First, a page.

The work of one of Western Australia’s most respected artists, Philippa Nikulinsky, will be showcased at the Lawrence Wilson Art Gallery at The University of Western Australia from tomorrow, Saturday 25 May.
Nikulinsky Naturally surveys her practice, from the earliest works recording the botanical treasures of biodiversity hotspots around the state, to the recent experimental scroll drawings and hanging scrolls that provide a panoramic scoping of the landscape and its embedded foliage.
Professor Ted Snell, UWA Cultural Precinct’s Chief Cultural Officer and exhibition curator, has also edited a book to accompany the exhibition: Nikulinsky Naturally: An Artist’s Life.
For the past half-century, when she wasn’t in the field searching for new plants and seeking new environments to document, Nikulinsky was working a lofty, well-lit studio at the bottom of her garden.
As an artist she has interrogated the extraordinary ecology of Western Australia, always with a respect for, and commitment to, the disciplines of botany and science.
Like numerous artists before her, she navigates the sensitive pathway between art and science determined to keep true to both as disciplines with their own rules, guidelines, and determinants, while simultaneously acknowledging her focus can weave back and forth across those permeable boundaries.
She has toured every part of Western Australia, taking in the coast, the arid interior and the lush southwest, finding the beauty and recording the remarkable biodiversity in each environment.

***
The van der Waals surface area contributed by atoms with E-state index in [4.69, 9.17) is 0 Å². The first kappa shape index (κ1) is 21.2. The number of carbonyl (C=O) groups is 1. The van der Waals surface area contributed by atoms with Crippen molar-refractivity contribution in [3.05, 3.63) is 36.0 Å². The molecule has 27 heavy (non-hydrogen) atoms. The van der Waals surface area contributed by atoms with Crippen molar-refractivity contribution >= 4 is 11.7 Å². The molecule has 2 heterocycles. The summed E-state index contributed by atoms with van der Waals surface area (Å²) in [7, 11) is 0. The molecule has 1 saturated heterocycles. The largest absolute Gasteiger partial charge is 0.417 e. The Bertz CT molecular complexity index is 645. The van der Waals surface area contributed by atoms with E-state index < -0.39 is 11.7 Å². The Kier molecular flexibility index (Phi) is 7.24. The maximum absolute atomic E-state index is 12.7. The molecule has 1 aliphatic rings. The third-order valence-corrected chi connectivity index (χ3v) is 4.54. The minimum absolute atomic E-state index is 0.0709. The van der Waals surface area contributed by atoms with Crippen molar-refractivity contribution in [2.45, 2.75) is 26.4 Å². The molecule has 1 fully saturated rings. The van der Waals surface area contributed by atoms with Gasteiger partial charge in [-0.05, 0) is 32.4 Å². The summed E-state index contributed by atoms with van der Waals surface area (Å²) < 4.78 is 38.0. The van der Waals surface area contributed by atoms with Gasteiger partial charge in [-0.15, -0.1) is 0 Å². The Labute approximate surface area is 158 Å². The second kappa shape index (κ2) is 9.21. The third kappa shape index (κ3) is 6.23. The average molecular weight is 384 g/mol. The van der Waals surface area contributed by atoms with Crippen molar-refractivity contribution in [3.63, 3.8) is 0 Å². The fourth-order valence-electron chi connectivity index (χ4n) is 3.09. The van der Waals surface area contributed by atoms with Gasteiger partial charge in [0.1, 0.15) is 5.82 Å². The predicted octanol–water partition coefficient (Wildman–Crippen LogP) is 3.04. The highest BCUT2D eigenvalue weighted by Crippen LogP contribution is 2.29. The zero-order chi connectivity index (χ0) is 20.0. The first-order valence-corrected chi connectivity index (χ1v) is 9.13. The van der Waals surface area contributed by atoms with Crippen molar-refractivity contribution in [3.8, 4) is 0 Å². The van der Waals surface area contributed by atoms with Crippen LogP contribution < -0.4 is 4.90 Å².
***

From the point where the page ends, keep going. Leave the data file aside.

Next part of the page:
Professor Snell said many of Nikulinsky’s larger scroll works had never been publicly displayed, having been created by the artist’s compulsion to master the technical accomplishments of picture making.
“Philippa Nikulinsky is an artist informed by the long history of artistic engagement with the unique ecologies of this land who is concurrently reflecting contemporary concerns and aspirations about the nature of visual arts practice,” Professor Snell said.
“I see her as an artist who represents a bridge between manifold ways of understanding the world and traditional and contemporary modes of its representation.”
The exhibition will include complete bodies of works documenting the life-cycle of the banksia, an installation of commercially produced china painting, a full-wall installation of cover pages for the magazine Landscope, five hanging silk scrolls, four large panoramic works six metres in length, a series of poster works and extensive examples of field drawings and studies leading to final works.
Image caption: Philippa Nikulinsky finishing the painting of Eucalyptus caesia in studio.